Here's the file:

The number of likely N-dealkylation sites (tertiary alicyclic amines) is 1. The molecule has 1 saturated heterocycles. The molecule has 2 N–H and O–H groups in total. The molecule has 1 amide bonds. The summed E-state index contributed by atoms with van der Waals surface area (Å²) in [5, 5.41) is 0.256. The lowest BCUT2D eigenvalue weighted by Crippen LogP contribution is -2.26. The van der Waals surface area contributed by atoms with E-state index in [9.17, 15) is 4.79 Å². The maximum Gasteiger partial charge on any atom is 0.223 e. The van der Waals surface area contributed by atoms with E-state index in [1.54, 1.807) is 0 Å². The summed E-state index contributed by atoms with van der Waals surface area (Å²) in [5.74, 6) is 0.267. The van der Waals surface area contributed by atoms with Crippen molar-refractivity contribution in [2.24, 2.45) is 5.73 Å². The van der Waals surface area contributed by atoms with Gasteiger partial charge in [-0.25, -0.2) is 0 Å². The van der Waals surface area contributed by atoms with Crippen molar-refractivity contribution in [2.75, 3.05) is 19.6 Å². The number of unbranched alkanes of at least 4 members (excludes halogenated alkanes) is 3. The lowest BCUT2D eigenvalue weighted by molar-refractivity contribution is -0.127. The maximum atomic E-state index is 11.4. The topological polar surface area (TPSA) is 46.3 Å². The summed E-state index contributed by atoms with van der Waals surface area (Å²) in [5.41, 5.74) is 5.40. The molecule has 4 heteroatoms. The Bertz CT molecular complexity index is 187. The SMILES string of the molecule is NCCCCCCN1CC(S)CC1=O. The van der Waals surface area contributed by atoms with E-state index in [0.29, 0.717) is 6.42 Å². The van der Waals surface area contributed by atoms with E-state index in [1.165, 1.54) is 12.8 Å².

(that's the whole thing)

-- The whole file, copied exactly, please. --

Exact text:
The number of likely N-dealkylation sites (tertiary alicyclic amines) is 1. The molecule has 1 saturated heterocycles. The molecule has 2 N–H and O–H groups in total. The molecule has 1 amide bonds. The summed E-state index contributed by atoms with van der Waals surface area (Å²) in [5, 5.41) is 0.256. The lowest BCUT2D eigenvalue weighted by Crippen LogP contribution is -2.26. The van der Waals surface area contributed by atoms with E-state index in [9.17, 15) is 4.79 Å². The maximum Gasteiger partial charge on any atom is 0.223 e. The van der Waals surface area contributed by atoms with E-state index in [1.54, 1.807) is 0 Å². The summed E-state index contributed by atoms with van der Waals surface area (Å²) in [5.74, 6) is 0.267. The van der Waals surface area contributed by atoms with Crippen molar-refractivity contribution in [2.24, 2.45) is 5.73 Å². The van der Waals surface area contributed by atoms with Gasteiger partial charge in [-0.25, -0.2) is 0 Å². The van der Waals surface area contributed by atoms with Crippen molar-refractivity contribution in [2.75, 3.05) is 19.6 Å². The number of unbranched alkanes of at least 4 members (excludes halogenated alkanes) is 3. The lowest BCUT2D eigenvalue weighted by molar-refractivity contribution is -0.127. The maximum atomic E-state index is 11.4. The topological polar surface area (TPSA) is 46.3 Å². The summed E-state index contributed by atoms with van der Waals surface area (Å²) in [5.41, 5.74) is 5.40. The molecule has 4 heteroatoms. The Bertz CT molecular complexity index is 187. The SMILES string of the molecule is NCCCCCCN1CC(S)CC1=O. The van der Waals surface area contributed by atoms with E-state index in [0.29, 0.717) is 6.42 Å². The van der Waals surface area contributed by atoms with E-state index in [1.165, 1.54) is 12.8 Å².